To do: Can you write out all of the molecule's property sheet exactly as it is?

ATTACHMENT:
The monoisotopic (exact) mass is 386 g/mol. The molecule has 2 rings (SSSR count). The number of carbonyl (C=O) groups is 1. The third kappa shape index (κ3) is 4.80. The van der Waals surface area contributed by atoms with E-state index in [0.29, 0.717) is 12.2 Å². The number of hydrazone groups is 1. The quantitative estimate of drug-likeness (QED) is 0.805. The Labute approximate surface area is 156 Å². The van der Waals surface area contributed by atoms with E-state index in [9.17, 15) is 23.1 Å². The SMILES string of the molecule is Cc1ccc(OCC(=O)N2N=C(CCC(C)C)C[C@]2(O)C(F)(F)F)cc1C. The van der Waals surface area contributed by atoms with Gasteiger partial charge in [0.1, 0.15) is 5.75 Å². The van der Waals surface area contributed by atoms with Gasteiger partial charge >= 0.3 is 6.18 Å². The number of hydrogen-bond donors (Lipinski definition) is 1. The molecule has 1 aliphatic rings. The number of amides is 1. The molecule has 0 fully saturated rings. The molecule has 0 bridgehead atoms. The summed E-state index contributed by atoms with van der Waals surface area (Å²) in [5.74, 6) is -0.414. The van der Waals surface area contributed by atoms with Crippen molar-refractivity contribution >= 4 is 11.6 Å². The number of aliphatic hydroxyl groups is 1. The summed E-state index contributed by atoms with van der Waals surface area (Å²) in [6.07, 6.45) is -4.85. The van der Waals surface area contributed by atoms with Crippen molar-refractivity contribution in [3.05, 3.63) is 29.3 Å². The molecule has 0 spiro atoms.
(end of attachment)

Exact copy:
The monoisotopic (exact) mass is 386 g/mol. The molecule has 2 rings (SSSR count). The number of carbonyl (C=O) groups is 1. The third kappa shape index (κ3) is 4.80. The van der Waals surface area contributed by atoms with E-state index in [0.29, 0.717) is 12.2 Å². The number of hydrazone groups is 1. The quantitative estimate of drug-likeness (QED) is 0.805. The Labute approximate surface area is 156 Å². The van der Waals surface area contributed by atoms with E-state index in [9.17, 15) is 23.1 Å². The SMILES string of the molecule is Cc1ccc(OCC(=O)N2N=C(CCC(C)C)C[C@]2(O)C(F)(F)F)cc1C. The van der Waals surface area contributed by atoms with Gasteiger partial charge in [0.1, 0.15) is 5.75 Å². The van der Waals surface area contributed by atoms with Gasteiger partial charge >= 0.3 is 6.18 Å². The number of hydrogen-bond donors (Lipinski definition) is 1. The molecule has 1 aliphatic rings. The number of amides is 1. The molecule has 0 fully saturated rings. The molecule has 0 bridgehead atoms. The summed E-state index contributed by atoms with van der Waals surface area (Å²) in [5.74, 6) is -0.414. The van der Waals surface area contributed by atoms with Crippen molar-refractivity contribution >= 4 is 11.6 Å². The number of aliphatic hydroxyl groups is 1. The summed E-state index contributed by atoms with van der Waals surface area (Å²) in [6.07, 6.45) is -4.85. The van der Waals surface area contributed by atoms with Crippen molar-refractivity contribution in [3.05, 3.63) is 29.3 Å². The molecule has 0 spiro atoms.